Heat Waves Found Raging Not Only on Land but Also at the Ocean's Surface

Bottom marine heat waves affect species like cowcod, a Pacific coast rockfish that lives at depths up to 1,500 feet, shown here with an assemblage of brittle stars.

It is thought that the heat waves raging at the ocean's bottom have a significant influence on how healthy the ocean's ecosystems are.

Harm to marine life

Researchers' evaluation of the marine environment is the first of its kind, and they have found that heat waves are pounding the ocean floor. Extreme weather conditions are now known to be harming the marine environment in addition to the planet's land.

The team attempted to comprehend the basic characteristics of warm ocean temperature extremes, also known as marine heatwaves, in the research that was published in the journal Nature Communications. The research found that, with a bottom depth ranging from 0.5 degrees Celsius to 3 degrees Celsius, the intensity and duration of bottom marine heatwaves vary significantly.

Statement by Dillon Amaya

“Researchers have been investigating marine heat waves at the sea surface for over a decade now. This is the first time we’ve been able to really dive deeper and assess how these extreme events unfold along shallow seafloors," lead author Dillon Amaya, a research scientist with NOAA, said in a statement.

This visualization depicts bathymetric features of the western Atlantic Ocean Basin, including the continental shelf, captured by satellite.

Researchers study

The productivity and distribution of organisms as small as plankton and as big as whales are thought to be significantly impacted by the heat waves roiling at the ocean floor, which are thought to have a significant global effect on the health of ocean ecosystems.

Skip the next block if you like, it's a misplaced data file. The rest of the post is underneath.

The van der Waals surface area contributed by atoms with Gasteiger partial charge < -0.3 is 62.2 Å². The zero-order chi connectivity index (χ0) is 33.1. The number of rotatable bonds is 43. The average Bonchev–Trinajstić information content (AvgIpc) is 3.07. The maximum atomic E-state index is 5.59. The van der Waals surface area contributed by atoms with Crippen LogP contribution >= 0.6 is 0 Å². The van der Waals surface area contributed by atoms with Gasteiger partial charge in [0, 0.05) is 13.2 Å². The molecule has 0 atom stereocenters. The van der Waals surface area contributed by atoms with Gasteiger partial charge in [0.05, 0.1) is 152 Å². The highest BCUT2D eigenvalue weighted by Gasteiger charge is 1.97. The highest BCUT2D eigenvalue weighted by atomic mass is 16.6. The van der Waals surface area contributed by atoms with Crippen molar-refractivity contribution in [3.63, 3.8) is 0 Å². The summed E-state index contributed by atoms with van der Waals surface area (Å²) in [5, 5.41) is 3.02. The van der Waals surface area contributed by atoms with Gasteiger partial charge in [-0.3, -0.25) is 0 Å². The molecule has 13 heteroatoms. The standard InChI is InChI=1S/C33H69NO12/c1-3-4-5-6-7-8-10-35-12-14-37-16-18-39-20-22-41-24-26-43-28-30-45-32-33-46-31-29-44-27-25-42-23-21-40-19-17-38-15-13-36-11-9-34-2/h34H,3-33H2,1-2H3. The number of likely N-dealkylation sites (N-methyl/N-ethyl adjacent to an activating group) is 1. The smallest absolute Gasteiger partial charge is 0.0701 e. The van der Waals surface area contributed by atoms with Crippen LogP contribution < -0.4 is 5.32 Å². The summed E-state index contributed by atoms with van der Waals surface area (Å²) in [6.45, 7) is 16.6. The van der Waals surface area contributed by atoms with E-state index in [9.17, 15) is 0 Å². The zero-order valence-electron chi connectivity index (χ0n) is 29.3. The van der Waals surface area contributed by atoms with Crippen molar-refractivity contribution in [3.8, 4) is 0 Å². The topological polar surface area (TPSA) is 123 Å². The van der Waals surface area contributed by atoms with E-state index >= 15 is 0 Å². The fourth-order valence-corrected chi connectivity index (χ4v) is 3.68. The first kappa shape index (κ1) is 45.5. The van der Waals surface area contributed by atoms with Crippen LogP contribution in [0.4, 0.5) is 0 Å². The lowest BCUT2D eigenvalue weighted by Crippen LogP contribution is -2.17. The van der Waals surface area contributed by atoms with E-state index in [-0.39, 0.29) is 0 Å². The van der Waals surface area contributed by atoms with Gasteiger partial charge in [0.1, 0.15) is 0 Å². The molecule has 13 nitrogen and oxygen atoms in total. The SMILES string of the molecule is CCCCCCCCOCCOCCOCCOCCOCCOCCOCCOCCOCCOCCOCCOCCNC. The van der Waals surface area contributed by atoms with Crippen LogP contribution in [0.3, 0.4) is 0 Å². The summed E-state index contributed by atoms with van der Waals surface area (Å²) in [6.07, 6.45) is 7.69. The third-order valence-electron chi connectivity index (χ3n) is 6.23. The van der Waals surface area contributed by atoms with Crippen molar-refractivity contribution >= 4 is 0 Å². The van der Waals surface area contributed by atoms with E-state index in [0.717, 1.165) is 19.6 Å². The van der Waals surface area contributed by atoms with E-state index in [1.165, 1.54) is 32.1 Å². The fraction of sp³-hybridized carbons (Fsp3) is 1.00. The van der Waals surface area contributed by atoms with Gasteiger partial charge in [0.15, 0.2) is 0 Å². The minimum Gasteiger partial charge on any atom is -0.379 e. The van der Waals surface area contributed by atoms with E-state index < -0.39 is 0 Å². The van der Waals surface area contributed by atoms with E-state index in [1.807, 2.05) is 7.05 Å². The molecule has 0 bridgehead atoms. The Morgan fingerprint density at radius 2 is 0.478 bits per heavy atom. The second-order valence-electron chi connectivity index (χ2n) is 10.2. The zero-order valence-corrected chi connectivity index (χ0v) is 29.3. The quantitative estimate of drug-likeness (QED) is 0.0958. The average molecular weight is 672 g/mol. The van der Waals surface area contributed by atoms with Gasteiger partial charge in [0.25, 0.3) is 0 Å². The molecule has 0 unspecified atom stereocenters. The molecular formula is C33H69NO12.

The effects of marine heat waves on the ocean's surface have been the focus of study thus far, which scientists claim can also serve as indicators of a variety of physical and biochemical ocean characteristics of delicate marine ecosystems, simplifying analyses.

It should be emphasized that the ocean, which has warmed by about 1.5 degrees Celsius over the past century, has absorbed 90% of the excess heat from global warming. Over the past ten years, marine heat waves have occurred about 50% more frequently.

"Warm ocean temperature extremes — known as marine heat waves (MHW) — can dramatically impact the overall health of marine ecosystems around the globe, including changing the regional distribution of marine species, altering primary productivity, and increasing the risk of negative human-wildlife interactions," researchers said in the paper.

Ling cod, like this one caught off of Humboldt Bay Jetty in California, are a member of Pacific groundfish communities vulnerable to impacts from bottom marine heat waves.

The early 19th century's weather was recreated by NOAA experts. They discovered that bottom marine heat waves typically last longer than their surface equivalents on the continental shelves surrounding North America. The unexpected finding that bottom marine heat waves can happen even when there is little to no surface warming has important ramifications for the management of economically significant fisheries.

Statement by Michael Jacox

“We know that early recognition of marine heat waves is needed for proactive management of the coastal ocean. Now it's clear that we need to pay closer attention to the ocean bottom, where some of the most valuable species live and can experience heat waves quite different from those on the surface,” co-author Michael Jacox, a research oceanographer added.